Addressing the Looming Waste Problem in the Cannabis Industry


Many industries throughout the world are looking for ways to reduce their carbon footprint, and cannabis is no different. As legalization and appreciation for marijuana continue to grow, so does an underlying problem: plastic waste. 

Strict packaging requirements are common in most states, with many placing an emphasis on single-use designs. The U.S. market for cannabis packaging could grow more than tenfold over the next decade, ballooning from $842.7 million in sales in 2021 to an estimated $9.3 billion in 2030, according to a report by Grand View Research.

Michael Markarian, CEO of Contempo Specialty Packaging, agrees that plastic waste is an ongoing problem in the cannabis industry. “While it is a major problem, the bigger issue is the poor reputation the cannabis industry is getting as it relates to sustainability. Something none of us want,” he says. 

While the booming legal weed industry is helping businesses thrive and keep people employed, it’s also increasing plastic waste. From pre-rolls and edibles to cartridges and concentrates, these convenient products pose environmental threats.

Energy and Water Waste a Growing Concern

Michael Markarian, CEO of Contempo Specialty Packaging.

Markarian mentions that energy and water consumption are also growing issues within the cannabis sector. While data on water and energy use are limited, since federal prohibition means that the Department of Energy and other federal agencies can’t fund research to determine it, an article by Britt Erickson states that energy use is one of the biggest environmental impacts of the cannabis industry, particularly when plants are grown indoors. 

In cities, cannabis is often grown in retrofitted industrial warehouses that were not designed for agriculture. In many other places, cannabis is grown in large-scale greenhouses. Regulations in some municipalities, such as Denver, make growing cannabis indoors the only practical option, the article states. 

To help reduce waste, installing light-emitting diode (LED) bulbs can help cannabis growers lower their energy use and meet state regulatory standards. Growers can also implement greenhouses instead of utilizing indoor areas. 

However, while growing cannabis outdoors can help conserve energy, it also means you use more water. Cannabis is grown outdoors primarily in the western U.S., which is facing drought conditions and dwindling water supplies.

But research published in 2021 by New Frontier Data suggests that cannabis is not to blame. The data, collected in partnership with the Oregon-based nonprofit Resource Innovation Institute and the University of California, Berkeley’s Cannabis Research Center, show that California’s cannabis industry uses only a fraction of the water that is used to grow grapes, rice, wheat and other agricultural commodities in the state. The data includes water use by both the legal and illegal cannabis markets.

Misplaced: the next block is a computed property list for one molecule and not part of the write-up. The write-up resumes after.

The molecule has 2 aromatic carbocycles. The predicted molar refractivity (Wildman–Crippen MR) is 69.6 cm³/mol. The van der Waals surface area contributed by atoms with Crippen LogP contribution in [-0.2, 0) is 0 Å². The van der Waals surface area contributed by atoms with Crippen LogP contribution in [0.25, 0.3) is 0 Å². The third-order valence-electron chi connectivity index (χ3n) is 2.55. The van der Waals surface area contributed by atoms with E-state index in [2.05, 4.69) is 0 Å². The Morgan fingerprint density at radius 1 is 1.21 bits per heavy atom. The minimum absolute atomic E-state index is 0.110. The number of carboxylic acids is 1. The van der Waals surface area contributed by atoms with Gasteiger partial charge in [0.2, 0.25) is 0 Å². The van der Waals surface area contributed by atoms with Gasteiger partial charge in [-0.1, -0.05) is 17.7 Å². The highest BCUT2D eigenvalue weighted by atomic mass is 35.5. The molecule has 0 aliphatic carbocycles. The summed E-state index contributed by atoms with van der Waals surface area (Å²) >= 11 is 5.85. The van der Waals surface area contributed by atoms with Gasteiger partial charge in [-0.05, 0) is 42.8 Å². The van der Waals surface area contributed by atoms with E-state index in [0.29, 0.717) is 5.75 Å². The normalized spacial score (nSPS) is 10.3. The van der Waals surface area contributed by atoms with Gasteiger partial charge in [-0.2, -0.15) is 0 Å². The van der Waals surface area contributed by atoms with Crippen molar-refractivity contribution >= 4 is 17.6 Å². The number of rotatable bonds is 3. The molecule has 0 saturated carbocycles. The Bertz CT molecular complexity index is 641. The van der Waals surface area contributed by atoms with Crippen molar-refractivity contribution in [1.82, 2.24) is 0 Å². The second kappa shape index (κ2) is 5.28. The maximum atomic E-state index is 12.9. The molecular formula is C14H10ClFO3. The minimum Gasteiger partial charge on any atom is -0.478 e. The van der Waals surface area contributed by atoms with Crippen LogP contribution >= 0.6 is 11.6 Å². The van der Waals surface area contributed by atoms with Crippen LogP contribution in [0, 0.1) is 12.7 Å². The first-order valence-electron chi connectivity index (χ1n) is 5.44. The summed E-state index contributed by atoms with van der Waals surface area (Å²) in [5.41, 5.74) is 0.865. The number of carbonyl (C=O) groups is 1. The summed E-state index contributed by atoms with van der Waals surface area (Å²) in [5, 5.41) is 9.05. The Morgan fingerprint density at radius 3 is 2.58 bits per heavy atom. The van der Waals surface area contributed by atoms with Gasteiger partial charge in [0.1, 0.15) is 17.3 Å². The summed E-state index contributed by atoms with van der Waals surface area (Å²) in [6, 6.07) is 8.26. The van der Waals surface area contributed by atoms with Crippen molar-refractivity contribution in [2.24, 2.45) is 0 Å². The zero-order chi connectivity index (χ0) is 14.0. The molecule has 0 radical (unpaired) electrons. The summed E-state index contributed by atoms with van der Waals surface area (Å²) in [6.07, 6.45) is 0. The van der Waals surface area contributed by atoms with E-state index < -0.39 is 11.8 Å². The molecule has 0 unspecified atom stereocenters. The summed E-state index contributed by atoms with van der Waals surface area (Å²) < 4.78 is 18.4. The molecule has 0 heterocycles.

Climate Scientist Eloisa Lewis, founder of New Climate Culture, suggests harvesting rainwater for cultivation and extraction can help to reduce waste. This can not only help to replenish groundwater, but it can also decrease costs over time and your business’ dependence on external suppliers.

Reducing Plastic Waste

There are also numerous ways that cannabis businesses can reduce plastic waste, such as by using tin and glass packaging. 

“Tin packaging is infinitely recyclable and reusable,” mentions Markarian. “There is also a rise in compostable packaging, which provides a less harmful end of life from a waste perspective.”

Additionally, there are additives that accelerate the rate of biodegradation of plastics. “Although those are sometimes controversial as some additives can cause plastics to fragment into microplastics,” says Markarian.

Is Sustainable Packaging Affordable?

The question that all cannabis growers are probably thinking right now is if these eco-friendly packaging options are affordable. According to Markarian, while they are definitely an added cost, he notes that it’s important to look at the relationship between margin and market share. 

“Spending an extra $0.25 per unit is not something anyone wants to do, but you are investing in your brand and differentiating yourself,” he says. “You can weigh the possibility of gaining a much larger market share by investing in sustainable packaging. We all know the race to the bottom is not a good race to join, yet so many companies fail to differentiate their packaging, which is one way to separate yourself in a highly competitive market.”

Wherever you want to start in your sustainability journey, whether it be switching to LED lights, harvesting rainwater or choosing non-plastic packaging, there are a variety of ways you can reduce your business’s carbon footprint.